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Parental leave policies can improve residents’ physical, mental health

February 28, 2022

Residency and fellowship training are among the most stressful periods in a physician’s life. As the medical community focuses on physician wellness and mitigation of stress and burnout, it is paramount that training programs develop parental leave policies that protect trainees and their families and encourage their overall health.

Paid leave benefits both parents and infants. It has been shown to lower infant mortality by increasing initiation and duration of breastfeeding and allowing time for parents to ensure their child receives essential immunizations and postnatal care (Heymann J, et al. Public Health Rev. 2017;38:21). Longer leave duration also is associated with decreased maternal depressive symptoms until six months postpartum (Dagher RK, et al. J Health Polit Policy Law. 2014;39:369-416).

The Accreditation Council for Graduate Medical Education (ACGME) requires training programs to provide written policies regarding leaves of absence, including parental leave. While these policies must comply with legislation such as the Family and Medical Leave Act, they vary considerably.

Many pediatricians have experienced the impact of insufficient parental leave policies. One colleague shared her experience with parental leave during training. She planned to use her allotted four weeks of vacation time during her final year of residency to cover her maternity leave. However, she experienced unanticipated health complications after the child’s birth and needed an additional two weeks of leave. This delayed her graduation. Her story highlights the constraints of parental leave policies and how they can affect trainees’ career trajectories.

The impact of insufficient parental leave is not limited to the perinatal period. Issues with breastfeeding arise from deficient return-to-work policies. Numerous colleagues have shared their struggles to find private, safe locations to pump breastmilk during work hours. They also shared how breaks to pump breastmilk are treated as an inconvenience rather than a natural and necessary part of child care. This culture may prevent training programs from creating a nurturing and supportive environment for trainees.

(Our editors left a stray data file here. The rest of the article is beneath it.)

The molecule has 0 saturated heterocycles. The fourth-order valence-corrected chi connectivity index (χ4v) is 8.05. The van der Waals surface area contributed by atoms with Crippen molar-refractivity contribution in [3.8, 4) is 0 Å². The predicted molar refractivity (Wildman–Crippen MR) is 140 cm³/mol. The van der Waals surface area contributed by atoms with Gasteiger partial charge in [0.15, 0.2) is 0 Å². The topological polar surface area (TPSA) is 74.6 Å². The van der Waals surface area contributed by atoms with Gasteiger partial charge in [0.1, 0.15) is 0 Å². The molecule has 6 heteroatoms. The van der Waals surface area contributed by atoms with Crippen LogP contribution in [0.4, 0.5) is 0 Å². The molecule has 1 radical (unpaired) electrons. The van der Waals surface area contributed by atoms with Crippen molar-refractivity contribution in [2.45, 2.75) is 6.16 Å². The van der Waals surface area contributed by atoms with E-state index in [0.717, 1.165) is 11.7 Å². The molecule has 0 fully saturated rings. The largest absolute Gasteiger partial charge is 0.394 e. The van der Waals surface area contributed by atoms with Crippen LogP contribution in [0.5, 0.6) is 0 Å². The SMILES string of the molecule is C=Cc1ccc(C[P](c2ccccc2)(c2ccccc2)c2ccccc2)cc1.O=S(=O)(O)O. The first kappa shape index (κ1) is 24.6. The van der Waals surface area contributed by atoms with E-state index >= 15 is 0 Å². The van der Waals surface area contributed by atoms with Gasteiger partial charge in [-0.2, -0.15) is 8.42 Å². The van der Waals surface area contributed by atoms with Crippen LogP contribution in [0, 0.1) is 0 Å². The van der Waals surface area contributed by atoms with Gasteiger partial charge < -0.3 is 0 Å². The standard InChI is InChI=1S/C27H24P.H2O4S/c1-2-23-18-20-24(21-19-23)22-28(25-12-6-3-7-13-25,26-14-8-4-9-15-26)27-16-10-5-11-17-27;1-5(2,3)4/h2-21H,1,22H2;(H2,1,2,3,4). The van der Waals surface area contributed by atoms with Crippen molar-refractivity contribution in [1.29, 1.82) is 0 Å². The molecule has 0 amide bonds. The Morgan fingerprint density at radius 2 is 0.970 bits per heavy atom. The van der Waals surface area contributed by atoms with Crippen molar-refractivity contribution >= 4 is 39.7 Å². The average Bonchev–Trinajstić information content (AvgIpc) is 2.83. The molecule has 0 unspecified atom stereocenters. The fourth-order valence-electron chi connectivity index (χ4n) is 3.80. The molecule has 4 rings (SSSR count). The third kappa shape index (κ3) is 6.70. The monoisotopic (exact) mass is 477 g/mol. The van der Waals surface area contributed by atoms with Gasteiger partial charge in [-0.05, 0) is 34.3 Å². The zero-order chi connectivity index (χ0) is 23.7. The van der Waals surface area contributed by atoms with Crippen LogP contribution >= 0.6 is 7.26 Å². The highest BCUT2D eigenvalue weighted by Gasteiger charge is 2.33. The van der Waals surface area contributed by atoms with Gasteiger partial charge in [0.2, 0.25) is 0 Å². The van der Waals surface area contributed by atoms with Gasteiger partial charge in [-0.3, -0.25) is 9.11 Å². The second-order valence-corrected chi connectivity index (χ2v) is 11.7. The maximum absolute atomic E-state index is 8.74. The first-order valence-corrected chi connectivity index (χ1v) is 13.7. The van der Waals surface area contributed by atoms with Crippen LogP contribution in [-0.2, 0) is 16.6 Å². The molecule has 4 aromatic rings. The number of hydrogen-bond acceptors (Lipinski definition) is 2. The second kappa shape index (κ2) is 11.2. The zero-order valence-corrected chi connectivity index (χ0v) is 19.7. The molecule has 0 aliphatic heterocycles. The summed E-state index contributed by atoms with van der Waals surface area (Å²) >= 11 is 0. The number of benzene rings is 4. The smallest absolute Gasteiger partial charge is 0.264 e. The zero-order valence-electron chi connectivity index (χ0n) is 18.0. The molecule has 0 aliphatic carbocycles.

The definition of families also has become quite diverse, and parental leave policies may not take these changes into account. The lack of inclusivity of all types of families can lead to marginalization of such groups. Every type of family should have equal opportunity and support when it comes to parental leave as they are subject to the same work hours and stresses of pediatric training.

AAP policy supports residents

A revised AAP policy statement aims to change the culture around parental leave for trainees to support early childhood health and promote the mental health of future pediatricians. The policy Parental Leave for Residents and Pediatric Training Programs, from the Council on Early Childhood and Section on Pediatric Trainees, is available at and will be published in the March issue of Pediatrics.

The policy recommends the following:

  • The ACGME should require programs to have a written parental leave policy stipulating that all residents who become parents, regardless of gender or type of parenting, can take a minimum of 12 weeks off after a new child enters their family. The policy should explain potential ramifications for board examination times and fellowship/employment commencement. Medical training programs should update terminology to be more inclusive.
  • Pediatric societies should work with the American Board of Pediatrics to expand competency-based residency completion and add flexible examination dates for parenting residents.
  • Residency program directors should build a culture that supports trainees in sharing information about their own or their partner’s pregnancy or other additions to their families (adoption, foster care) as early as they are comfortable. This will allow adequate time to adjust schedules to better accommodate resident trainees and their colleagues.
  • Pediatric training programs should alter the culture to embrace parenting residents.
  • Training institutions should consider creating 24-hour onsite child care and sick child care centers or facilitate access to these services in a convenient location.
  • Programs should have lactation sites and equipment available at all resident work locations and provide residents adequate protected time to pump.
  • Training programs should design flexible scheduling options to allow less strenuous rotations for pregnant and returning residents. Creative training opportunities such as remote learning platforms, parenting electives and mentored research or scholarly activities should be explored to decrease time off.
  • Programs should work with the Centers for Medicare & Medicaid Services, hospitals, universities and the private sector to fund paid parental leave.

Pediatricians know that paternal and maternal bonding is critical for child and family wellness. Therefore, they should advocate for parental leave policy reform to improve the wellness of trainees and their families.

In addition, AAP leadership can exemplify how to navigate the challenges of changing parental leave policies so they promote the health and well-being of trainees and their children. They also can act as a beacon for other fields to emulate.

The result will be improved physical and mental health for physicians and especially for trainees.

Drs. Garagozlo and Takagishi are lead authors of the policy statement. Dr. Takagishi is a member of the AAP Council on Early Childhood.


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